- One project indicated that vendor-supplied home monitoring devices were unreliable. As a result, approximately one-third of patients enrolled in the study became frustrated with the devices, and stopped using them.
- One project that used a commercial videoconference solution found the hospital's firewall sometimes blocked connections between the hospital and remote clinics. The hospital IT department could not immediately resolve the problem, because hospital IT policy did not allow external connections on some of the ports used by the videoconference software. To solve the problem, the project had to work with the hospital CIO and other executive officers to change the organization's IT policy.
Lesson 2: Ongoing, accessible technical support for telehealth systems is key to ensuring their sustainability.
AHRQ-funded grantees said technical support must be available around the clock to ensure patient safety. Large institutions reported that such support is often provided by internal IT departments. Projects at smaller organizations rely primarily on vendors for technical support during and after implementation.
- The level of support available to projects from vendors varied; many small companies were closed during weekends and evenings.
- When vendor support was not available 24 hours a day, seven days a week, projects reported greater potential for negative impact on patient safety and mission-critical patient services.
Lesson 3: Integrating telehealth systems with electronic health record (EHR) systems promotes continuity of care across clinical settings.
Several AHRQ-funded projects reported that integrating their telehealth systems with EHR systems offered many critical benefits. Integration of systems allowed these projects to capture patient data using telehealth equipment, and transmit that information to clinicians at the point of care.
- One project reported that integrating telehealth and EHR systems can help reconcile patient's medications. Specifically, integrated systems can provide pharmacists, nurses, and physicians with information about what medications a patient is using at home, as well as visual confirmation of medications dispensed by a hospital after hours.
Lesson 4: Telehealth systems involving video and images require analysis of resolution and bandwidth requirements.
Projects using telehealth for video and images should consider the level of data quality they need so that they can plan for adequate bandwidth. High-resolution video and images require significant bandwidth and are often needed for clinical interpretation. Low resolution requires less bandwidth, but also provides less quality, although in some instances it may still provide sufficient information.
- Network and bandwidth analysis and testing are necessary to ensure that sufficient capacity and speed are available to transmit or receive high-quality images. Inadequate bandwidth can delay transmission of images and disrupt or corrupt information as it is transferred.
- Adequate testing prior to the "go live" is necessary, as network upgrades and modifications can cause significant project delays.
Challenges Related to Workflow and Teamwork
Lesson 5: Technology can introduce inefficiencies to traditional care processes without workflow analysis.
To successfully implement telehealth systems without disrupting workflow (care processes), staff training is critical. Yet, even when clinical and support staff are carefully trained, pilot testing may reveal that the new systems actually increase the amount of time needed to provide care.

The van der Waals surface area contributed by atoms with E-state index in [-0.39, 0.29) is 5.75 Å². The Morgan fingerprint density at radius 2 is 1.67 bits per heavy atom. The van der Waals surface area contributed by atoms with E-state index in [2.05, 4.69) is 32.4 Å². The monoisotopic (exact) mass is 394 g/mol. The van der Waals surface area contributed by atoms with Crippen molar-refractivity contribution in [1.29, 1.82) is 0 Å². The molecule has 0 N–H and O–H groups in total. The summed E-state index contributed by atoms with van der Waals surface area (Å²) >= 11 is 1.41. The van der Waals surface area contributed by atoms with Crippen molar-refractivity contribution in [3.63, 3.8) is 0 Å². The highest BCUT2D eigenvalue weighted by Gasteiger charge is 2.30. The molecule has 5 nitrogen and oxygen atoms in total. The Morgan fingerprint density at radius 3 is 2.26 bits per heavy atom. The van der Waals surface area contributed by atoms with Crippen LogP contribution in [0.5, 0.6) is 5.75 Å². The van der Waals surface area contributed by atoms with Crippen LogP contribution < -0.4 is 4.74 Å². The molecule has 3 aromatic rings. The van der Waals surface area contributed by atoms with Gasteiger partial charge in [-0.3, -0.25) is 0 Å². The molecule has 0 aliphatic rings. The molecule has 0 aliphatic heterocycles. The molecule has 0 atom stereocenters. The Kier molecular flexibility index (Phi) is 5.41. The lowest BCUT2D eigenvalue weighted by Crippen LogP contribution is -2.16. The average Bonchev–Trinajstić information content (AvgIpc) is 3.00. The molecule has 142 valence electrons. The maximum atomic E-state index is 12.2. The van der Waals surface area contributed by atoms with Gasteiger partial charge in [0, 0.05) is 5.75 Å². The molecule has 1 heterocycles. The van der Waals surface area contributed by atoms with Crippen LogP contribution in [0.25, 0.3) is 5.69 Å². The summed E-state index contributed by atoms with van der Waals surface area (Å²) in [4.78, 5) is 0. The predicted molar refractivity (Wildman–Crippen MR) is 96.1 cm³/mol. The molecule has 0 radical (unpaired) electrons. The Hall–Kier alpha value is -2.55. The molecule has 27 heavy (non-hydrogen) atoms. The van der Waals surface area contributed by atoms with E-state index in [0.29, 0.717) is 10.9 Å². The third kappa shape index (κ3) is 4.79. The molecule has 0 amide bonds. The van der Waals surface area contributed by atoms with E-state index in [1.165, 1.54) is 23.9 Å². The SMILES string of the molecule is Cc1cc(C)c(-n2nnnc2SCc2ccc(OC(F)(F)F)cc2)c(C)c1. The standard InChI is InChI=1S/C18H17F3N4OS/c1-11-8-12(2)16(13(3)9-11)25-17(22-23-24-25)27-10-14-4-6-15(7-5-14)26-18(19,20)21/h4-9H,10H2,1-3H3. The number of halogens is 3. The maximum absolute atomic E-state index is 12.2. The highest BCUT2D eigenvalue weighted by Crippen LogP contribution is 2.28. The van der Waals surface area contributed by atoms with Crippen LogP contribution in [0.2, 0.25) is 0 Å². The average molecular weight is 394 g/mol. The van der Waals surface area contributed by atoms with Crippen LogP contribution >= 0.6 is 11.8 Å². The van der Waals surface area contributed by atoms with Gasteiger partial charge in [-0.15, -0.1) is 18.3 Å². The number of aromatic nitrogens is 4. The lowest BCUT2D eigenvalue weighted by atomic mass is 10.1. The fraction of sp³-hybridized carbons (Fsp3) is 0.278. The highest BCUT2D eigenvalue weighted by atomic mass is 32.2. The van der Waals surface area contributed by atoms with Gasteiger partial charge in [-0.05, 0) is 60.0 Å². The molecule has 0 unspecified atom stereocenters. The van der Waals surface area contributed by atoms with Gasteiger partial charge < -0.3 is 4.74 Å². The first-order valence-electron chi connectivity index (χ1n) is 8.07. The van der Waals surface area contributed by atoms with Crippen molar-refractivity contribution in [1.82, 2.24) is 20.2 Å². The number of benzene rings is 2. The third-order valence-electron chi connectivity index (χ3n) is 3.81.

- Two projects had to delay their telehealth rollouts because of inefficiencies discovered during pilot testing.
- One project (which used telehealth to give rural patients access to remote specialists) learned that the system's first version was actually increasing the amount of time required to enter consults into the system.
- An intensive care unit (ICU)-based project discovered that its telehealth "cart" impeded mobility (traffic flow) for staff. As a result, staff members frequently had to move the cart during their shifts.
Lesson 6: Telehealth systems can support the provision of team-based care.
Because health care systems in the U.S. are fragmented, a team-based approach can help coordinate the activities of various care providers. Several AHRQ-funded projects reported that telehealth fostered and supported team-based care at their organizations. These grantees reported that telehealth can improve an organization's work and safety culture.
- A project using telehealth to connect nurses at 10 community hospitals with a remote, after-hours pharmacist has encouraged nursing staff to collaborate with the pharmacy staff on medication reconciliation and error issues.
- A project using telehealth to create online clinical communities of practice has fostered collaboration among specialists and other providers to address community health issues. Rural clinic staff members have also participated, partnering to improve patient education.
Challenges Related to Financial Issues
Lesson 7: Guidelines for payer reimbursement of telehealth are necessary to make telehealth efforts sustainable.
Although the Centers for Medicare & Medicaid Services (CMS) and some third party-payers have created telehealth reimbursement guidelines, acceptance of telehealth as a cost category for reimbursement is not widespread. To address this need, and ensure sustainability after its AHRQ grant funds expire, one project is identifying the component costs of health care and the potential savings when telehealth, rather than in-person visits, is used to deliver care.
Should this research prove the effectiveness of telehealth at reducing costs, the regional payers have agreed to formalize reimbursement for telehealth in several clinical areas. This would be a major step forward in telehealth reimbursement, and it may prove to be a model that other regions could use to increase acceptance of telehealth as a viable alternative to traditional, in-person health care.
- The project developed a framework for reimbursement that was generally agreed upon by regional payers.
- Specific areas being investigated by the project include: the impact of early diagnosis on treatment initiation; management of chronic illness via telehealth versus emergency care; and the effects of continuity of care offered by telehealth applications.
Measuring the Impact of Telehealth
The AHRQ -funded projects listed below are seeking to measure the impact of telehealth on the quality, safety, and efficiencyof health care:
- Accessing the Cutting Edge - Implementing Technology to Transform Quality in SE Kern (Kiki Nocella; Tehachapi, CA)
- Creating Online NICU Networks to Educate, Consult & Team (Valerie Rachal; Hattiesburg, MS)
- HIT-based Regional Medication Management Pharmacy System (Mark Schmidt; Clouquet, MN)
- Home Heart Failure Care Comparing Patient-Driven Technology Models (Lee Goldberg; Billings, MT)
- Measuring the Value of Remote ICU Monitoring (Eric J. Thomas; Houston, TX)
- Project ECHO Extension for Community Healthcare Outcomes (Sanjeev Arora; Albuquerque, NM)
- Technology Exchange for Cancer Health Network (Teresa Waters; Memphis, TN)
- Telewoundcare Network (Charles A. Bryant; Oklahoma City, OK)
- Valuation of Primary Care-Integrated Telehealth (Kenneth McConnochie; Rochester, NY)